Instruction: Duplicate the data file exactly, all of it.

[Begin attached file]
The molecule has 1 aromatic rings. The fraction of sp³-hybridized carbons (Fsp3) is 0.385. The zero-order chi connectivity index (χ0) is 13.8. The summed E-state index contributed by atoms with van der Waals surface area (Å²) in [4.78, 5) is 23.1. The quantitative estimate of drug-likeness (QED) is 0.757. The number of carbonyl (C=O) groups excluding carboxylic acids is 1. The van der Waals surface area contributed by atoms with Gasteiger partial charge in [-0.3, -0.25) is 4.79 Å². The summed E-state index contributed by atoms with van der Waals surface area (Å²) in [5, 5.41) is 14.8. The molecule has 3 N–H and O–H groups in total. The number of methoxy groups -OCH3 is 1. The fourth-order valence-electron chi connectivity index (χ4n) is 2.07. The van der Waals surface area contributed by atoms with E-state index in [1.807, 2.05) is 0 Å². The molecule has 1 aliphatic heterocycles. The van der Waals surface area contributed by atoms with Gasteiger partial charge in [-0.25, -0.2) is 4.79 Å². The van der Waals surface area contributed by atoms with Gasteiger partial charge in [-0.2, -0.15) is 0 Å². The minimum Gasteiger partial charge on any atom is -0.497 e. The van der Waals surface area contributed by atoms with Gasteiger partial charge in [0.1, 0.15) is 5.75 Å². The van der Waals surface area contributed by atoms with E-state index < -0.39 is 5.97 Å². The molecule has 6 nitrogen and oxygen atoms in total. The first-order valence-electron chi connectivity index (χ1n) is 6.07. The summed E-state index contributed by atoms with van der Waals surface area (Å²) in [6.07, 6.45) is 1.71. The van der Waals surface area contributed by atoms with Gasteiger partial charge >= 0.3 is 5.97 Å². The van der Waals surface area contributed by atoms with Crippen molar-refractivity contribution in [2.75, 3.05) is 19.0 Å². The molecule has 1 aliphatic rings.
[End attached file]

The molecule has 1 aromatic rings. The fraction of sp³-hybridized carbons (Fsp3) is 0.385. The zero-order chi connectivity index (χ0) is 13.8. The summed E-state index contributed by atoms with van der Waals surface area (Å²) in [4.78, 5) is 23.1. The quantitative estimate of drug-likeness (QED) is 0.757. The number of carbonyl (C=O) groups excluding carboxylic acids is 1. The van der Waals surface area contributed by atoms with Gasteiger partial charge in [-0.3, -0.25) is 4.79 Å². The summed E-state index contributed by atoms with van der Waals surface area (Å²) in [5, 5.41) is 14.8. The molecule has 3 N–H and O–H groups in total. The number of methoxy groups -OCH3 is 1. The fourth-order valence-electron chi connectivity index (χ4n) is 2.07. The van der Waals surface area contributed by atoms with E-state index in [1.807, 2.05) is 0 Å². The molecule has 1 aliphatic heterocycles. The van der Waals surface area contributed by atoms with Gasteiger partial charge in [-0.25, -0.2) is 4.79 Å². The van der Waals surface area contributed by atoms with Gasteiger partial charge in [-0.2, -0.15) is 0 Å². The minimum Gasteiger partial charge on any atom is -0.497 e. The van der Waals surface area contributed by atoms with Gasteiger partial charge in [0.1, 0.15) is 5.75 Å². The van der Waals surface area contributed by atoms with E-state index < -0.39 is 5.97 Å². The molecule has 6 nitrogen and oxygen atoms in total. The first-order valence-electron chi connectivity index (χ1n) is 6.07. The summed E-state index contributed by atoms with van der Waals surface area (Å²) in [6.07, 6.45) is 1.71. The van der Waals surface area contributed by atoms with Gasteiger partial charge >= 0.3 is 5.97 Å². The van der Waals surface area contributed by atoms with Crippen molar-refractivity contribution in [2.75, 3.05) is 19.0 Å². The molecule has 1 aliphatic rings.